However, while the popularity of the funny cars is unquestioned, unlike the cars competing today, they were very dangerous in those days. Fire was the worst enemy, and Muldowney would be involved in at least four bad fires during her three years in the machines irreverently referred to as “fiberglass infernos.” In a funny car, the driver basically straddles the motor, with the seat mounted only three feet behind the rear of the engine. Should the engine explode, as the nitromethane was prone to detonation, the engine’s oil and fuel would spill down on to the red-hot exhaust headers, instantly setting a car ablaze at speeds over two hundred miles per hour. The net effect: a blowtorch to the drivers face while traveling the equivalent of a football field every second. The safety equipment of that era was not enough. After a particularly nasty fire at the 1973 NHRA U.S. Nationals (the sport’s biggest event), it nearly destroyed her race car and Shirley required serious burn recovery. At that point, she had had enough of them.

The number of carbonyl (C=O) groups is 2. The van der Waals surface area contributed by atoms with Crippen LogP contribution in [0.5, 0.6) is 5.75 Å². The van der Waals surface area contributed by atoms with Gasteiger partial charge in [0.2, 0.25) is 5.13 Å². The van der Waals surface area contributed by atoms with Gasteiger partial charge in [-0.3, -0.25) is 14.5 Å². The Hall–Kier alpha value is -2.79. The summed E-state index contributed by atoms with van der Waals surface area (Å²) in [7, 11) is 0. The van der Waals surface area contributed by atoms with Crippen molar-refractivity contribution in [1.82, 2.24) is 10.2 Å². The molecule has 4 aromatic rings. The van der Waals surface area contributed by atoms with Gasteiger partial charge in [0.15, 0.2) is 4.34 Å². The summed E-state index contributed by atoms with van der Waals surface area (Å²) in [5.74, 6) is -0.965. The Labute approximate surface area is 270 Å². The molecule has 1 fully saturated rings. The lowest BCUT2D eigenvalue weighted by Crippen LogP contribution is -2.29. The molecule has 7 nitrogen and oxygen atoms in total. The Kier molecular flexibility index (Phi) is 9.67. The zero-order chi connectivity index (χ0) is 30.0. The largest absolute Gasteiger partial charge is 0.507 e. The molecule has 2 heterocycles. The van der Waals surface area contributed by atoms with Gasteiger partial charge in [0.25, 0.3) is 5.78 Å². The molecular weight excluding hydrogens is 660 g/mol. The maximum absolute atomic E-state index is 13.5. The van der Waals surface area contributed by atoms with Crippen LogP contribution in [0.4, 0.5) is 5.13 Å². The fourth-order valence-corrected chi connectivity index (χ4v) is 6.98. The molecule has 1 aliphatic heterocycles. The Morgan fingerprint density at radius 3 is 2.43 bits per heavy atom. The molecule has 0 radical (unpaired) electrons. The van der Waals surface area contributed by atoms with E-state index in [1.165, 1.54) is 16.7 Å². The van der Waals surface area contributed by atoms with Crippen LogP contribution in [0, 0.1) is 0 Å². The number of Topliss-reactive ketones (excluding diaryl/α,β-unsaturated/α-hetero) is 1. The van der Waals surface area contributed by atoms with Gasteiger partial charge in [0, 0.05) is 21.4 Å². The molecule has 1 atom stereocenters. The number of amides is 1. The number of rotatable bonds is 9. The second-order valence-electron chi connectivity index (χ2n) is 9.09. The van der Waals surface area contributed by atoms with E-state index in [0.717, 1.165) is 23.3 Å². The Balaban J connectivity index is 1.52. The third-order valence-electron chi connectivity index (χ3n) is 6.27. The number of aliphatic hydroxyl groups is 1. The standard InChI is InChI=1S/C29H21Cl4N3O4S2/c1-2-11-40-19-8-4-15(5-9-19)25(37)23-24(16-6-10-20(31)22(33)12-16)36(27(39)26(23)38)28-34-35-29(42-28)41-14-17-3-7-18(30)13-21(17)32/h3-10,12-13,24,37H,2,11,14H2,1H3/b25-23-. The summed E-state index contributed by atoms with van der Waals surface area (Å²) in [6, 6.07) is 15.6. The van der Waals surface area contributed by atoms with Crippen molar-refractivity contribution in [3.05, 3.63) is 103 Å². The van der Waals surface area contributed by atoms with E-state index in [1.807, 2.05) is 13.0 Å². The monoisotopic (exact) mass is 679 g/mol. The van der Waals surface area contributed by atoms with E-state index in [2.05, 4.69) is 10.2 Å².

There is only one category above funny cars, Top Fuel. These are the kings of the sport, machines created with only one purpose in mind –go from point A to point B in the least possible time. Though also fueled by “nitro,” in top fuel dragsters, the engine is mounted behind the driver. In 1973 only men drove them, but once again Shirley was not going to let that stand in her way. She had already made the required licensing qualifications, driving a dragster owned by Pancho Rendon of Detroit, with several other veteran drivers co-signing, including the like’s of ‘’Big Daddy” Don Garlits and T.V. Tommy Ivo, thus becoming the first woman ever to license in the NHRA top fuel category.